Monday, March 19, 2018


"You can't say 'more unique,' or 'very unique,'" is a thing pedants sometimes say. "Either something's unique or it isn't!" But is that really true? First, we have to determine what exactly we mean by "unique." Isn't it self-evident? No, not really! And if you're a pedant, you have to care about exactitude in definitions.

If we think "unique" must denote an absolute, there are two ways we could potentially think of it. First, we could posit that something is unique if any aspect of it is different in any way from something else, down to the molecular level. But that's not really useful, is it? It would mean that everything, even mass-produced products, are "unique" in a really trivial and meaningless way.

Alternatively, we could say that something is unique if and only if absolutely every aspect of it is utterly dissimilar from anything else--again, down to the molecular level. However, this seems equally unhelpful, as it means that absolutely nothing is unique.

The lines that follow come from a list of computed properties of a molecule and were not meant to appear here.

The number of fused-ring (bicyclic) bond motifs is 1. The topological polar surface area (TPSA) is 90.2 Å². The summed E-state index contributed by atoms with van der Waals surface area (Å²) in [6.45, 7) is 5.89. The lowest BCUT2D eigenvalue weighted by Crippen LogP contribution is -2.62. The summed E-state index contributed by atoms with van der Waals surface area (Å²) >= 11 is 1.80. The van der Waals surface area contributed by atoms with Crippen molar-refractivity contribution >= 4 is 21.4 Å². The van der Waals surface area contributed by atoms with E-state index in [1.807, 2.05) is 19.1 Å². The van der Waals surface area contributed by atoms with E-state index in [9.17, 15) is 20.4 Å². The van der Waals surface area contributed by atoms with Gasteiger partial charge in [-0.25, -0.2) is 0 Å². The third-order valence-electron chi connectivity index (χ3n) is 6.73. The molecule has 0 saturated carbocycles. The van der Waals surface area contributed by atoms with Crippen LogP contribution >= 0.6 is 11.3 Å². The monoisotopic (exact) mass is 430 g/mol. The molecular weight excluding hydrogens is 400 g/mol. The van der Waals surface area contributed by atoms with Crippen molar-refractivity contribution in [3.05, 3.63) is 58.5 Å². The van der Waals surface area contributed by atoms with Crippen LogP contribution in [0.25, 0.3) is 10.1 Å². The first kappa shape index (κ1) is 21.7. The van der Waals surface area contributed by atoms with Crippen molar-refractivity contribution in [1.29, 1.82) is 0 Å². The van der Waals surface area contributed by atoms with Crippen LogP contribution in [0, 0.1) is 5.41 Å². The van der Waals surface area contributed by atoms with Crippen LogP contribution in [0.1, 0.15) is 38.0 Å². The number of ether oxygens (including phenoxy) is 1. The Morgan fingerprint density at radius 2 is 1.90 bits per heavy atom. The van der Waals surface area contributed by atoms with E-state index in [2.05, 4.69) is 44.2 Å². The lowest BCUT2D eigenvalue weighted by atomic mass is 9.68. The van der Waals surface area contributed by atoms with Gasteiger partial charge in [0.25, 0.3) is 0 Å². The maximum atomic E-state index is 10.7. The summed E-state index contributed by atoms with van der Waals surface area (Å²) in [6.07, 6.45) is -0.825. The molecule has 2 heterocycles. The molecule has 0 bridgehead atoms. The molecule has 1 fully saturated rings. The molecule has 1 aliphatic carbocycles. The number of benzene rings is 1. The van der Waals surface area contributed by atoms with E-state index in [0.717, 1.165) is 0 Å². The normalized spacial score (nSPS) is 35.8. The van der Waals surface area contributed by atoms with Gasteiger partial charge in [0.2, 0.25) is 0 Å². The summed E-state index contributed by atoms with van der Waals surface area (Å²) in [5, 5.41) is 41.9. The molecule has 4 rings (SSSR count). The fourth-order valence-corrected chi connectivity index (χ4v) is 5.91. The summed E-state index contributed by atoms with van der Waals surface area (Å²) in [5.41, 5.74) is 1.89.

So what do we do? What do you mean when you call something "unique" anyway? It's pretty obvious that if I call this animal or that academic program unique, I'm not using either of the above definitions. Rather, I'm--wait for it--talking about something somewhere in the middle. It's clear that, for all practical purposes, there's a sliding scale of uniqueness, and if you attempt to hew to absolutes you just define the word out of useful existence. Hence, it's perfectly okay to say that something is more unique than something else or, indeed, very unique, queue ee dee.

I suppose you could make a better case for "perfect," but only a little. In any case, why bother?  Does being tedious really bring you that much personal satisfaction?


Anonymous Anonymous pontificated to the effect that...

I think this basically reduces to Aristotle's question about how to define the "essence" of something - is something defined by its component parts, or does it become something qualitatively different when you put those parts together in a certain way? And if so, does that mean that the essence of that object exists in some way independently from the physical object itself? Whoa, man.


9:57 PM  

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